Since the Danish National Space Center conducted their EuroSprite campaigns in 2000 and 2003, the images above are the most detailed obtained so far!

Friday, July 29, 2005

Thunderstorm Outlook: Fri 29 July

With the last thunderstorms moving out of France, we could perhaps still have an interesting night from Puy de Dôme, if clouds stay away from the camera and if storms remain within range over western Germany. You may try hunting for sprites yourself, if you are far enough from the thunderstorm and have clear sky over the distant anvils, and be very patient, you may get lucky! Sprites will appear as very quick weak red/orange flashes, not connected with the thunderstorm top....

Two sprites on the night of 28/29 July

The cameras were covered by clouds during most of the night. When we finally got clear observing conditions the Pic du Midi camera captured two sprites. The first sprite at 01:54:38.16:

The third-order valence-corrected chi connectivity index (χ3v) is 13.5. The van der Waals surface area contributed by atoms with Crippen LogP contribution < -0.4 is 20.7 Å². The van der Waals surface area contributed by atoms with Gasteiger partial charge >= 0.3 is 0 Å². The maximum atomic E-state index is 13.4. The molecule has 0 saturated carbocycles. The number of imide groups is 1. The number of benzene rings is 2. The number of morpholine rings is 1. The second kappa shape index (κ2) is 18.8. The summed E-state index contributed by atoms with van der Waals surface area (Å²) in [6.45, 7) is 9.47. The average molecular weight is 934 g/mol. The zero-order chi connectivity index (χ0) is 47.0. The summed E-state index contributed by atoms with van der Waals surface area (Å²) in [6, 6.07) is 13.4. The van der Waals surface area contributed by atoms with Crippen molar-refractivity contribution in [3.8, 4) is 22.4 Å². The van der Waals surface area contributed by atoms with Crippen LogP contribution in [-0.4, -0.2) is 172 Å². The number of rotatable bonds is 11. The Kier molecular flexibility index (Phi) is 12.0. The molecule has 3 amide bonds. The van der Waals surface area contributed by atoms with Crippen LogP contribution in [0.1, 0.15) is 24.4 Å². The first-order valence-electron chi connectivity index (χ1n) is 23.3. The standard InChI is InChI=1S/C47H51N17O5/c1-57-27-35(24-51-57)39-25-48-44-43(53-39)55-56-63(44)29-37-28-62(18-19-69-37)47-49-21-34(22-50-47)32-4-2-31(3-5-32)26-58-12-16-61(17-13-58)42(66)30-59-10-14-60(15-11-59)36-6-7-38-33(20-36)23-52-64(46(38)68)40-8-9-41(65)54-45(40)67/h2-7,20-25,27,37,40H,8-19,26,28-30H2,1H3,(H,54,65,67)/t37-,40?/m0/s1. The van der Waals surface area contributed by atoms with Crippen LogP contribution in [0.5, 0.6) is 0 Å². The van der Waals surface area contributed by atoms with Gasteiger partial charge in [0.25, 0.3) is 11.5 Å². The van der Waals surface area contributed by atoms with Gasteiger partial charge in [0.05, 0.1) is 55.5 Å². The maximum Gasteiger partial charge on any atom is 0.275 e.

And the second at 01:54:38.58:

Note by Oscar: more sprites were found between 0128 - 0204 UT up to a total of at least 10 sprites... stay tuned for an update tonight with more images!

Lightning fest over France...

Lightning at 2245 UT

Here in Toulouse, I can see the second round of storms approaching from the west... flashes at a rate of 1 every second protrude the partly cloudy, hazy sky. This could be a good opportunity to lightning photography soon... Puy de Dôme also has a good storm in view at the moment. Unfortunately, the best storm system, like yesterday, seems to be in a direction straight north from Puy de Dôme, where a building blocks the sight. Let's hope the best for our team!